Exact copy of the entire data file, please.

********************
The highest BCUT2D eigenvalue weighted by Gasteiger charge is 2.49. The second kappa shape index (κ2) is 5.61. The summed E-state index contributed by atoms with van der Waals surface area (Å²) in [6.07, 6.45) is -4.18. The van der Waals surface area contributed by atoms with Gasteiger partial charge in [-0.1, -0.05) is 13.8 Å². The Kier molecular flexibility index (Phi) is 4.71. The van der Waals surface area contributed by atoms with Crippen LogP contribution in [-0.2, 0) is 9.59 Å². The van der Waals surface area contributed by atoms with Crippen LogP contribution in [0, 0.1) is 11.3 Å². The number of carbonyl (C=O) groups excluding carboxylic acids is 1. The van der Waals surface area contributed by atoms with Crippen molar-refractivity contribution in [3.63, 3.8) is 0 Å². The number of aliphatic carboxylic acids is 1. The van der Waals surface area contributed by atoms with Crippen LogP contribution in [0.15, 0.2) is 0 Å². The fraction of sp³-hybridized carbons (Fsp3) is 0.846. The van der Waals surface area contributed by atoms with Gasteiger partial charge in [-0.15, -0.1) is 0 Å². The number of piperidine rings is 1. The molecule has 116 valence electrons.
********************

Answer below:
The highest BCUT2D eigenvalue weighted by Gasteiger charge is 2.49. The second kappa shape index (κ2) is 5.61. The summed E-state index contributed by atoms with van der Waals surface area (Å²) in [6.07, 6.45) is -4.18. The van der Waals surface area contributed by atoms with Gasteiger partial charge in [-0.1, -0.05) is 13.8 Å². The Kier molecular flexibility index (Phi) is 4.71. The van der Waals surface area contributed by atoms with Crippen LogP contribution in [-0.2, 0) is 9.59 Å². The van der Waals surface area contributed by atoms with Crippen LogP contribution in [0, 0.1) is 11.3 Å². The number of carbonyl (C=O) groups excluding carboxylic acids is 1. The van der Waals surface area contributed by atoms with Crippen molar-refractivity contribution in [3.63, 3.8) is 0 Å². The number of aliphatic carboxylic acids is 1. The van der Waals surface area contributed by atoms with Crippen LogP contribution in [0.15, 0.2) is 0 Å². The fraction of sp³-hybridized carbons (Fsp3) is 0.846. The van der Waals surface area contributed by atoms with Gasteiger partial charge in [-0.15, -0.1) is 0 Å². The number of piperidine rings is 1. The molecule has 116 valence electrons.